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In February, when NASA’s Perseverance rover finally made it to Jezero Crater on Mars, Swati Mohan—as the guidance, controls and operations lead—famously announced its safe landing. She was the face of the mission at that moment. But the diverse team has many other talented members who remain deeply involved, and not a few are of Indian origin. The key goals of the Mars mission are to find signs of ancient life, collect rock and soil samples for analysis, and develop the technology for future robotic and human explorations. The rover’s stay will last at least one Mars year, which is equivalent to two Earth years. Vandana (Vandi) Verma, chief engineer – robotic operations, earned her Ph.D. at Carnegie Mellon. She designed the rover collision modeling capability and led the development of AEGIS flight software, which allows the rover to find its targets. Usha Guduri is the activity planning and sequencing subsystem lead.

Then there is Bob Balaram, who received his Ph.D. from Rensselaer Polytechnic Institute. As chief engineer of the Mars Helicopter Project, he is involved with Ingenuity. It’s a small autonomous helicopter that Perseverance carried in its belly, though Ingenuity’s technological mission is experimental and remains unconnected to the rover’s work. Priyanka Srivastava, Pranay Mishra and Neel Patel are systems engineers. Yogita Shah is a flight systems engineer and Vishnu Sridhar is a payload systems engineer, while Kavita Kaur and Rahul Johari are software systems engineers. Soumyo Dutta is an aerospace engineer and Shivaly Reddy is a software engineer. Nikunj Patel is a tactical downlink lead-systems engineer. Gautam Kumar is a senior hardware quality assurance engineer. Shreyansh Daftry is a robotics technologist and Amruta Yelamanchili is a data scientist.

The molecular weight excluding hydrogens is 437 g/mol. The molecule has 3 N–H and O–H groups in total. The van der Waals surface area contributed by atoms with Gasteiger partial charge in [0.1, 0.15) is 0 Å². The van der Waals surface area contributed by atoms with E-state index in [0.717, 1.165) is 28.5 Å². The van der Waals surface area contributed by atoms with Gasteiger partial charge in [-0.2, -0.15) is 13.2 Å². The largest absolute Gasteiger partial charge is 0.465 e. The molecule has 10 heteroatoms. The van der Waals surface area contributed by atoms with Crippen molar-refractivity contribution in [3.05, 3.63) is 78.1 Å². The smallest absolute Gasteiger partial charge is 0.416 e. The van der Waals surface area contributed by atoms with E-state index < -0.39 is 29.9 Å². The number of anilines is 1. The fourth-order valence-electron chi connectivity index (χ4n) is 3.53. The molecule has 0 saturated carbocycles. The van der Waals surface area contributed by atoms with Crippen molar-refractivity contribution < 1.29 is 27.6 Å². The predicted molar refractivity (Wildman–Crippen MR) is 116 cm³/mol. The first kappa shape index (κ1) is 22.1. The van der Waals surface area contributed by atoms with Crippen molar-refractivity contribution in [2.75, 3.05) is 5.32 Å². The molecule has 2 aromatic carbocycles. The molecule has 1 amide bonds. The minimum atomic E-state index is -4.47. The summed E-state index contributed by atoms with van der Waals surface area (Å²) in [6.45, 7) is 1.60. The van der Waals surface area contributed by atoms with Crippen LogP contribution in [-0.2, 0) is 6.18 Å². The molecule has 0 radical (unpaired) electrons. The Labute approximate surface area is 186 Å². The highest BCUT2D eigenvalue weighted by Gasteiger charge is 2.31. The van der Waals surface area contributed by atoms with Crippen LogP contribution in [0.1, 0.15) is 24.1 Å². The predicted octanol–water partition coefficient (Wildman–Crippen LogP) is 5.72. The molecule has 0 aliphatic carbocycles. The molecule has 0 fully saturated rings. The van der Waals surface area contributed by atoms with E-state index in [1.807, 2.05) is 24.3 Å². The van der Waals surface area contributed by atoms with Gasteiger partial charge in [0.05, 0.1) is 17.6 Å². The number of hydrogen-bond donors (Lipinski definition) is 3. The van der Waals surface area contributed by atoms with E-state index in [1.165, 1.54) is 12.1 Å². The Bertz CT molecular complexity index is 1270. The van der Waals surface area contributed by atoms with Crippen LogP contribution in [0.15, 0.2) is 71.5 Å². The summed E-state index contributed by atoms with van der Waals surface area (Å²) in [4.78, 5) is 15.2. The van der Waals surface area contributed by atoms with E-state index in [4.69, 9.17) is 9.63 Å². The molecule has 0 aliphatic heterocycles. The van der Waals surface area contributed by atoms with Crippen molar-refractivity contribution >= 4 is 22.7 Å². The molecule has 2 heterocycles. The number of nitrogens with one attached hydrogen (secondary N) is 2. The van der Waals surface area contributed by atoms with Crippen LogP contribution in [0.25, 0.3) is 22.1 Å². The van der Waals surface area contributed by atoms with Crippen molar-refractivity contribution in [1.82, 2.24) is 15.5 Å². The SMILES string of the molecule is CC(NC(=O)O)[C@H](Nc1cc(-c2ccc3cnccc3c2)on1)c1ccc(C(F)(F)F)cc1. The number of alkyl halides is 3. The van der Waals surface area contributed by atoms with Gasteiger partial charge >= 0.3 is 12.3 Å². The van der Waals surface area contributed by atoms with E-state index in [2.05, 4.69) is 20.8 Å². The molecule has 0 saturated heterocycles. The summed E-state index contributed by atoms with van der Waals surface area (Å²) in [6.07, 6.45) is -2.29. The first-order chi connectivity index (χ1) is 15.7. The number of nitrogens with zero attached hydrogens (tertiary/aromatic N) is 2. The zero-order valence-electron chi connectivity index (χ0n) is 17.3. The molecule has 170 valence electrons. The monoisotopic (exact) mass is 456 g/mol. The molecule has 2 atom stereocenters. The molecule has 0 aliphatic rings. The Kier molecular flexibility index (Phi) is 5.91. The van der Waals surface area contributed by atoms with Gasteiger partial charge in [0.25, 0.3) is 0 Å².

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Useful Delusions: The Power and Paradox of the Self-Deceiving Brain (W.W. Norton) – by Shankar Vedantam and Bill Mesler. Like Wall Street Journal columnist Dan Ariely, NPR commentator Vedantam unravels the brain’s mysteries to help people understand themselves better and, hopefully, lead saner lives. Vedantam’s earlier book led to the popular Hidden Brain podcast, which acts as a guide for peeling back the layers of falsehood concealing reality. But while seeing clearly and rationally is important, what if self-deception can serve a useful function sometimes? That’s the counterintuitive argument examined by Vedantam and journalist Mesler in their book. Letting the primitive brain rule us is dangerous, but discounting its evolutionary role is disingenuous. Self-delusion, by becoming a crutch, fills a need or void in many people’s lives. Perhaps this book could explain baffling phenomena like QAnon. “At the core of our troubled relationship with the truth lies a dilemma: We need hope in order to function, but the world gives us endless reasons not to be hopeful,” Vedantam notes.